These words haunt our thought of the past and our desires of the future. "If only this had happened, if only I had done this instead of that, everything would be better." "If I only had that thing, then I would be happy." We place our happiness on some impossible past, where everything would have turned out sunshine and roses, or as if advertisers were correct and things can give us happiness, despite the fact that the euphoria we were promised over and over again never quite materialised. Maybe this time it will work.
These thoughts take us away from the present, the moment in which we live, and defers our contentment to some future time, or places it in some imagined history, as though it were possible for mere humans to know with certainty what might have happened.
People, or some people, at least, knew this truth. Some even put it down, so their fellow men, even those not yet born, could learn from their hard won wisdom. But, as Uncle Screwtape pointed out, only the learned read the old books, and of all people, they are the least likely to derive any benefit from them.
When a learned man is presented with any statement in an ancient author, the one question he never asks is whether it is true. He asks who influenced the ancient writer, and how far that statement is consistent with what he said in other books, and what phase in the writer's development...To regard an ancient writer as a possible source of knowledge- to anticipate that what he said could possibly modify your thoughts or behaviour- this would be rejected as unutterably simple minded. And since we cannot deceive the whole human race all the time, it is most important thus to cut every generation off from all others; for where learning makes a free commerce between the ages there is always the danger that the characteristic errors of on may be corrected by the characteristic truths of another.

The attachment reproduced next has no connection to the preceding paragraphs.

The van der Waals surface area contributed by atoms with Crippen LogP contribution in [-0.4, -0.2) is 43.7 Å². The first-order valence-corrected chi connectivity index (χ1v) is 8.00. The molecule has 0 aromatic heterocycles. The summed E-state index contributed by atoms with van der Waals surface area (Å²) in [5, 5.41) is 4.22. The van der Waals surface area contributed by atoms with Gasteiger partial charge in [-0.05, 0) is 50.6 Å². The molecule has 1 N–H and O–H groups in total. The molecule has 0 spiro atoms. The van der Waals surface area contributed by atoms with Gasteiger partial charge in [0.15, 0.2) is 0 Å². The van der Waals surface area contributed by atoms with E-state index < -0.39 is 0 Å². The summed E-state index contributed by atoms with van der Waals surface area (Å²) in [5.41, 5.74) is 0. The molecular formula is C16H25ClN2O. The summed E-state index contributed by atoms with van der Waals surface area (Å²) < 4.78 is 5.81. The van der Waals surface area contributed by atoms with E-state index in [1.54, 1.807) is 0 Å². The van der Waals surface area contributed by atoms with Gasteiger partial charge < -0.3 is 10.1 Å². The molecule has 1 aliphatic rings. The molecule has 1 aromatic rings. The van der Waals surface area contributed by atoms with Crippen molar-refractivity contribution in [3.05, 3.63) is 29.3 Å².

It was true in C.S. Lewis's time, it is even more true now, when the Historical point of view has given way to the ahistorical deconstruction, which tells its students that every writer who thought they were saying something was in fact saying nothing. As a result, when a modern student of literature reads a passage wherein a writer of the past confronts one of the central paradoxes of man's existence, he will not wonder if this writer saw the truth, and got it right, or even if the author got it wrong and how. They will not wonder if they themselves were wrong, and if they should change their lives.
To bring this post back to its original subject, the writer of old knew about the desires of the heart, and the yearning that says if only. Shakespeare wrote about it in several of his plays, but in none better than in Richard the Second. Here the deposed Richard considers his condition, and whether he is better off as a king, or as a beggar:
Thus play I in one person many people,
And none contented: sometimes am I king;
Then treasons make me wish myself a beggar,
And so I am: then crushing penury
Persuades me I was better when a king;
Then am I king'd again: and by and by
Think that I am unking'd by Bolingbroke,
And straight am nothing: but whate'er I be,
Nor I nor any man that but man is
With nothing shall be pleased, till he be eased
With being nothing.
Simple truth from clearly and brightly seen from the dim and dusty past: There are no "if only's" nothing will bring contentment, till we are contented with nothing.